There are only two hard things in computer science: cache invalidation and naming things. - Phil Karlton
1. Give meaningful names
Of course, you will not name cats as dogs, But giving meaningful names goes beyond that. A well-named element is clear, concise and communicates the context of its usage
date_added is better than
created_date is better than
2. Don’t eat characters
Don’t drop characters because it makes sense(to you). After all, we aren’t in the SMS era. Look at the following examples. It almost feels like playing a guessing game every time you come across these names.
tbl- what’s gonna kill you if you write table
ts- time in seconds? Timestamp?
sec- section or seconds?
You see the problem. Always use full definitive words when naming things.
3. Use a thesaurus
Finding a perfect word to fit the functionality can be hard. That’s when a thesaurus can come in real handy. Why not dig into the powerhouse of writers and grab some inspiration. For, e.g.,
time_passed says something about time and an event, but it’s not definite. Whereas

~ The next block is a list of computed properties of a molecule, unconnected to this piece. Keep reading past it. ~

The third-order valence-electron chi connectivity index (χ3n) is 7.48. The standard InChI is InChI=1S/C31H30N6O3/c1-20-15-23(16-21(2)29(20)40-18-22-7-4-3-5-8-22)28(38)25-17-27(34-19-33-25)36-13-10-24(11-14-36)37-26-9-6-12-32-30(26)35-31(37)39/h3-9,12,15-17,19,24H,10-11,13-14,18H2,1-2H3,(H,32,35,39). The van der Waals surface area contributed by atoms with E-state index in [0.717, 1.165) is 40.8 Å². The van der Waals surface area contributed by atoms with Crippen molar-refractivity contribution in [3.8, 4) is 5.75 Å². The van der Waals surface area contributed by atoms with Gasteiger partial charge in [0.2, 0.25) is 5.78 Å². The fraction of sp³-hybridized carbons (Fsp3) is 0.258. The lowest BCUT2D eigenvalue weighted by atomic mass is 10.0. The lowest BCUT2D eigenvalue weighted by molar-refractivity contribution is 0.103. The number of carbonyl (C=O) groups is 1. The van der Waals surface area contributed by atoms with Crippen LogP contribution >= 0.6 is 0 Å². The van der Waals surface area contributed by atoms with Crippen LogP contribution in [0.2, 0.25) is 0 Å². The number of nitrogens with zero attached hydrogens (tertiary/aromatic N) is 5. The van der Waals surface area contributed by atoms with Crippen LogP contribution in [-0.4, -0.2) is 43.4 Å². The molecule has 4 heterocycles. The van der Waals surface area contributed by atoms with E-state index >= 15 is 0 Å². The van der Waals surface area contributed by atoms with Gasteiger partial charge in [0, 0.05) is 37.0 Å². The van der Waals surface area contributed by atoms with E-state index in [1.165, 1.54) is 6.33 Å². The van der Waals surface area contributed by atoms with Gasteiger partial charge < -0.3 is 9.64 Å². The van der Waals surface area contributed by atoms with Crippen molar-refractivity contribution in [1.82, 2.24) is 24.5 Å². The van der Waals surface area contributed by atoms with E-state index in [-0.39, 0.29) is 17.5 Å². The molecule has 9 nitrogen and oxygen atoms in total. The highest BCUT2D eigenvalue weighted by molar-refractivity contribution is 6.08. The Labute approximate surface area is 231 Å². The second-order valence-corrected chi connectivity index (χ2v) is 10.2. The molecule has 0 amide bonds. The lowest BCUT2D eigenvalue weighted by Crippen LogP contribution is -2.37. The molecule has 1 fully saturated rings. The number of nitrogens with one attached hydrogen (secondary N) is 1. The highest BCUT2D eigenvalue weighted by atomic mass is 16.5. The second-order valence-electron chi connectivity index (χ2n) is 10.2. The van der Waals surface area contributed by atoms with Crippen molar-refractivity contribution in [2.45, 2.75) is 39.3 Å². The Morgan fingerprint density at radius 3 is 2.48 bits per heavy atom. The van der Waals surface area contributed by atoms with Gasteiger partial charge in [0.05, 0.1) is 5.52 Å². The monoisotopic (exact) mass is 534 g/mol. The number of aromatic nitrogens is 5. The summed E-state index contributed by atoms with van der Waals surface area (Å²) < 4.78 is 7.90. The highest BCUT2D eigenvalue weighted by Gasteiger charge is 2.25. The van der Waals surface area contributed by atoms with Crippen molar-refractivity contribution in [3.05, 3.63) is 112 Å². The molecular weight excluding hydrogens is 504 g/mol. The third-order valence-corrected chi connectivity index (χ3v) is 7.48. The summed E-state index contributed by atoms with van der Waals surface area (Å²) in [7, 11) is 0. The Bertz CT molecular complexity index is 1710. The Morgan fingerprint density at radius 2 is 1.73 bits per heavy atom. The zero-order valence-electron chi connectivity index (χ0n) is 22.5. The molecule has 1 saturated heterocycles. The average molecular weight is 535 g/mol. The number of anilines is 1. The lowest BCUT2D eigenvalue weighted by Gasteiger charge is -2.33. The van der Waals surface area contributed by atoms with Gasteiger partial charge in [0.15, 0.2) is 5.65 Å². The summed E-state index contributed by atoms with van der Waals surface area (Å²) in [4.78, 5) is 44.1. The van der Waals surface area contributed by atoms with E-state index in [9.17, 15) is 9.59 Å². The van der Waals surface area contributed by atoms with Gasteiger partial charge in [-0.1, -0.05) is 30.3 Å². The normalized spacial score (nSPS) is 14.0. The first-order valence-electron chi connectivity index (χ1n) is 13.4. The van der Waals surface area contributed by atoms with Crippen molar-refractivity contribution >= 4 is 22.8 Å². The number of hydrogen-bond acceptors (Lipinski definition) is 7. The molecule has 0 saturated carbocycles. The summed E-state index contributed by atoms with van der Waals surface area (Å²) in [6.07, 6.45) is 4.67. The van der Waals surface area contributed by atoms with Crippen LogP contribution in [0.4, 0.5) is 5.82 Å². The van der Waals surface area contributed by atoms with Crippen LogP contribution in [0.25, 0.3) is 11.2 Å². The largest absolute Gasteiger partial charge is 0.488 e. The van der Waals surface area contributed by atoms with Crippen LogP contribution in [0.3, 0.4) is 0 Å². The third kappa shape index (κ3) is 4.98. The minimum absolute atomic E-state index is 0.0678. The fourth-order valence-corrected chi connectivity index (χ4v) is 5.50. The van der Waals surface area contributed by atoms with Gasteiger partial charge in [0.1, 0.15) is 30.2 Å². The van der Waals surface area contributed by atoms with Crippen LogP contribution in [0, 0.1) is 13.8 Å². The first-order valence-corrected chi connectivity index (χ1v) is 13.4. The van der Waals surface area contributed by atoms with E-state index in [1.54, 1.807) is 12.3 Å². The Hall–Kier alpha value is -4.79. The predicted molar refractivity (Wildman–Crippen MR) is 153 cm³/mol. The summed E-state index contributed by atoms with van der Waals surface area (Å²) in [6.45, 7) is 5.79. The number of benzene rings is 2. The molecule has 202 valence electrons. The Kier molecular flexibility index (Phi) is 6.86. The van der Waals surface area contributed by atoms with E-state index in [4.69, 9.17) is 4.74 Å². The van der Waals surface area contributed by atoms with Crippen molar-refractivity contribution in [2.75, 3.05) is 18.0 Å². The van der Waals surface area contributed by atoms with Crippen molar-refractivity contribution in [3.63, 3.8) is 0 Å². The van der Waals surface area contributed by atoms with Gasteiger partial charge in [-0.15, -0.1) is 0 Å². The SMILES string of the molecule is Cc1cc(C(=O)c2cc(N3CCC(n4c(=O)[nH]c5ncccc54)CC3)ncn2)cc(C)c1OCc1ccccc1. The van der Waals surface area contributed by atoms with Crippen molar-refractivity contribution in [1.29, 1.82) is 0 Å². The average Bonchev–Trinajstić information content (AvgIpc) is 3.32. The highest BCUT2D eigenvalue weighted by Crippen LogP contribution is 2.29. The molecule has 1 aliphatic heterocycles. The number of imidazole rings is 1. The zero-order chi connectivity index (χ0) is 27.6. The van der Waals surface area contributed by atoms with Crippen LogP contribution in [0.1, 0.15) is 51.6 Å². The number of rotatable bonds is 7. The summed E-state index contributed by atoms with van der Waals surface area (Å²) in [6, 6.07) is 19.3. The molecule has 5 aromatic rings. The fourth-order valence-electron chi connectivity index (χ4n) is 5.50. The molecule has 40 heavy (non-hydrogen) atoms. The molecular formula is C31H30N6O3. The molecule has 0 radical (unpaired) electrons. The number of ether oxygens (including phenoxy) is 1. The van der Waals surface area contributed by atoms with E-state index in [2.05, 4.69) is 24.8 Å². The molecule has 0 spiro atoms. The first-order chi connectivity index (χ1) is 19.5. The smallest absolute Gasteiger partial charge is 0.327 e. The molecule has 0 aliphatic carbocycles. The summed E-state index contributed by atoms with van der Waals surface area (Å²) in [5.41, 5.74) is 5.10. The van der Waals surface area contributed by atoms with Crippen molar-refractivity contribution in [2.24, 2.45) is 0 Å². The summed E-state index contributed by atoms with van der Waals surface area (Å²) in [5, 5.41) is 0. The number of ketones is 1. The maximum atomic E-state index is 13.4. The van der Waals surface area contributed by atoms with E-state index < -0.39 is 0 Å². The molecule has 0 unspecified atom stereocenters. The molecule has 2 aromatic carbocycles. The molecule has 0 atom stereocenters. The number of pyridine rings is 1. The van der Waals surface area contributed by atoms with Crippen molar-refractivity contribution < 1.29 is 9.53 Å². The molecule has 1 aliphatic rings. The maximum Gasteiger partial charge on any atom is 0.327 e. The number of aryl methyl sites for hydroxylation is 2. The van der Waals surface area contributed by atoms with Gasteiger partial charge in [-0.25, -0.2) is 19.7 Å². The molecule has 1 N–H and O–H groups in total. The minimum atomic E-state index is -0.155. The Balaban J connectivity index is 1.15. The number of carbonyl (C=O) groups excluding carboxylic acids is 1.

elapsed_time is definite, on point, and crisp.
4. Be consistent
When you write code, it’s often used by different stakeholders. It is important to keep the interfaces and Signatures consistent in their names. If all your interfaces use
get don’t introduce
fetch out of the blue. Pick one and stick to it.
5. Follow language guidelines
Similar to do what Romans do in Rome. Follow the casing and conventions of the language. E.g., JS uses camelCase
readLines where as python uses snake_case ` read_lines `
The thumb rule of boolean variables is to raise a question that poses a true or false answer. Is, has, can, or should can make booleans crisp.
sortable = true or is_sortable = true
hidden = true or is_hidden = false
7. Use tmp wisely
Use tmp variables only when they are temporary. For example, swapping two numbers, writing to a tmp file.
8. Naming Collections
When using lists, instead of using types like
fruits. Whereas when it comes to dictionaries, provide the context of the mapping.
user_to_group is better than
9. Function names should be verbs
The sole purpose of functions is to perform some action. So ensure your name accompanies them with words.
get_user(user_id) is better than
Another thumb rule of functions is to use verbs that are closer to the action performed.
compute_mean(array) is better than
get_mean(array) as it signifies that the mean is computed every time, which alerts a programmers brain of complexity
10. Quantify the limits
Be more definite about the limits when it comes to Quantifying variables. For, e.g.,
BLOG_TOO_BIG is a vague quantifier. What quantifies big? The number of characters? Words or blocks? Whereas
MAX_WORDS_PER_BLOG quantities blog too big to the number of words.
Your code should be a museum, well documented so that people can enter and exit with ease. They should at least have a template to walk around. - Bhavani Ravi